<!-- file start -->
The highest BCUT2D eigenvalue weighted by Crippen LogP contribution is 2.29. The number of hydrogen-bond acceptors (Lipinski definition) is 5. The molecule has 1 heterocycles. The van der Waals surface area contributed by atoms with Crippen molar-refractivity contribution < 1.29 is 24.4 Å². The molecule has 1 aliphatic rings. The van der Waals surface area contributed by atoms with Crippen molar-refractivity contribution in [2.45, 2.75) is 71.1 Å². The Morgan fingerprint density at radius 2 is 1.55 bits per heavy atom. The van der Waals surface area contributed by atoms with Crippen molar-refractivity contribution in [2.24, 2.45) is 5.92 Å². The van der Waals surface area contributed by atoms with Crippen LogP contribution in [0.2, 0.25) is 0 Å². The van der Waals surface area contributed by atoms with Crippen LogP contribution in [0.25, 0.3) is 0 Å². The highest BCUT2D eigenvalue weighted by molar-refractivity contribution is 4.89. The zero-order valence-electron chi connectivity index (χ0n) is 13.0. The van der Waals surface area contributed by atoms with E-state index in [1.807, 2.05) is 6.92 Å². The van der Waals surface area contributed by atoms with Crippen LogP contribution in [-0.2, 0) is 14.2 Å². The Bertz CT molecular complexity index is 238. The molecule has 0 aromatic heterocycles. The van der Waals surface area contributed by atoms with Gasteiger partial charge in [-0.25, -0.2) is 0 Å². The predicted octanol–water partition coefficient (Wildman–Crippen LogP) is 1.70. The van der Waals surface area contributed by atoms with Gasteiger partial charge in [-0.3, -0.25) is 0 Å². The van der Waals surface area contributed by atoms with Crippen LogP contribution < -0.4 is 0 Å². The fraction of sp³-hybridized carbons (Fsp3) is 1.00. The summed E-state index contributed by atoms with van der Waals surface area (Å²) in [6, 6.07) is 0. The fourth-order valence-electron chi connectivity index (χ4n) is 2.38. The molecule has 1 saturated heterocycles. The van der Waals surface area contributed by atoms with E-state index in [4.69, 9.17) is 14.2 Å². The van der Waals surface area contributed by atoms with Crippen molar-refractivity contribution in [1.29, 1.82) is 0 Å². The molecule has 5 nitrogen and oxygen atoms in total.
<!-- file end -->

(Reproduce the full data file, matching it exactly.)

The highest BCUT2D eigenvalue weighted by Crippen LogP contribution is 2.29. The number of hydrogen-bond acceptors (Lipinski definition) is 5. The molecule has 1 heterocycles. The van der Waals surface area contributed by atoms with Crippen molar-refractivity contribution < 1.29 is 24.4 Å². The molecule has 1 aliphatic rings. The van der Waals surface area contributed by atoms with Crippen molar-refractivity contribution in [2.45, 2.75) is 71.1 Å². The Morgan fingerprint density at radius 2 is 1.55 bits per heavy atom. The van der Waals surface area contributed by atoms with Crippen molar-refractivity contribution in [2.24, 2.45) is 5.92 Å². The van der Waals surface area contributed by atoms with Crippen LogP contribution in [0.2, 0.25) is 0 Å². The van der Waals surface area contributed by atoms with Crippen LogP contribution in [0.25, 0.3) is 0 Å². The highest BCUT2D eigenvalue weighted by molar-refractivity contribution is 4.89. The zero-order valence-electron chi connectivity index (χ0n) is 13.0. The van der Waals surface area contributed by atoms with E-state index in [1.807, 2.05) is 6.92 Å². The van der Waals surface area contributed by atoms with Crippen LogP contribution in [-0.2, 0) is 14.2 Å². The Bertz CT molecular complexity index is 238. The molecule has 0 aromatic heterocycles. The van der Waals surface area contributed by atoms with Gasteiger partial charge in [-0.25, -0.2) is 0 Å². The predicted octanol–water partition coefficient (Wildman–Crippen LogP) is 1.70. The van der Waals surface area contributed by atoms with Gasteiger partial charge in [-0.3, -0.25) is 0 Å². The van der Waals surface area contributed by atoms with Crippen LogP contribution < -0.4 is 0 Å². The fraction of sp³-hybridized carbons (Fsp3) is 1.00. The summed E-state index contributed by atoms with van der Waals surface area (Å²) in [6, 6.07) is 0. The fourth-order valence-electron chi connectivity index (χ4n) is 2.38. The molecule has 1 saturated heterocycles. The van der Waals surface area contributed by atoms with E-state index in [4.69, 9.17) is 14.2 Å². The van der Waals surface area contributed by atoms with Crippen molar-refractivity contribution in [1.29, 1.82) is 0 Å². The molecule has 5 nitrogen and oxygen atoms in total.